The chief executive and former chairman of Monte dei Paschi di Siena are under investigation for alleged market manipulation and false accounting, casting a cloud over Italy’s embattled lender nearly three weeks after it agreed to a dramatic €5bn rescue package.
News that Fabrizio Viola, the chief executive, and Alessandro Profumo, the former chairman, are the subject of a judicial probe by prosecutors in Milan was first reported by Reuters and confirmed by an MPS spokesman on Thursday.
The investigation centres around the allegedly improper accounting treatment of Alexandria and Santorini, two derivatives trades booked by Monte dei Paschi di Siena between 2011 and 2014. This was the subject of a shareholder complaint that was rejected by other investors in April — and MPS suggested it was routine for prosecutors to probe the allegation.
“Faced with such a complaint the judiciary is bound to launch an inquiry . . . it’s a requirement that the prosecutors’ office cannot back away from,” MPS said.
Judicial investigations into corporate chief executives are common in Italy — and do not necessarily result in formal charges. In this case, the inquiry into Mr Viola and Mr Profumo began in Siena but has since been transferred to Milan. MPS suggested that Milanese prosecutors appeared satisfied with the co-operation of Mr Viola and Mr Profumo.
“The prosecutors’ office in Milan has highlighted how proactive the new management of the bank has been in contributing to shed light on the responsibility of those who gave life to these transactions,” MPS said. The prosecutors’ offices in Milan and Siena did not respond to requests for comment.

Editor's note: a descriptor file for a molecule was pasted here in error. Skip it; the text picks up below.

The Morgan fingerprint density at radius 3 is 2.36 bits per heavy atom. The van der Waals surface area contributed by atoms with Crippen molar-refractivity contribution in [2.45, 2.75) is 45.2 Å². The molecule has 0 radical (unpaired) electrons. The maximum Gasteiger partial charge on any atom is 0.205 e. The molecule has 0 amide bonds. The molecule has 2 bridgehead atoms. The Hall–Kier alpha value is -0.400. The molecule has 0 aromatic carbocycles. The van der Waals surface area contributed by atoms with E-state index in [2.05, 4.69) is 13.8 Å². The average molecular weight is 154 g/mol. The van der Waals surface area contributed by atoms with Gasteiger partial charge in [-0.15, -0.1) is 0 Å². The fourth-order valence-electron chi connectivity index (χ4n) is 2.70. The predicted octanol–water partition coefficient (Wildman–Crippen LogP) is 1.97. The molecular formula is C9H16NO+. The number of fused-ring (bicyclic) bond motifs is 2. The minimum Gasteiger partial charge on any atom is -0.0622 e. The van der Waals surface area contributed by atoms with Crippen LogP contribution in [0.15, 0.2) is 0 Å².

Nevertheless, the investigation marks another chapter in MPS’s travails. Amid a dramatic decline in its share price this year, the oldest bank in the world has been under intense pressure to raise new capital in order to ensure its survival, particularly since it was the worst performer in Europe-wide bank stress test results published in late July.
MPS has for now narrowly avoided a recapitalisation by Italian taxpayers, which would have thrust it fully into the political spotlight, agreeing instead to a private rescue plan that will allow it to rid its balance sheet of its large portfolio of bad loans. But the success of the plan still hinges on a €5bn capital-raising exercise led by JPMorgan, which is due to be completed by the end of the year, so any loss of confidence in the company’s management could hurt its chances.
The judicial probe into Mr Viola and Mr Profumo will represent a setback for the two highly respected Italian bankers who were brought in to steady MPS in 2012 after the disastrous merger with Antonveneta and restore its credibility after the troubled tenure of Giuseppe Mussari, the discredited former chairman who was embroiled in judicial battles over his own handling of complex derivatives. Mr Profumo left MPS last year.
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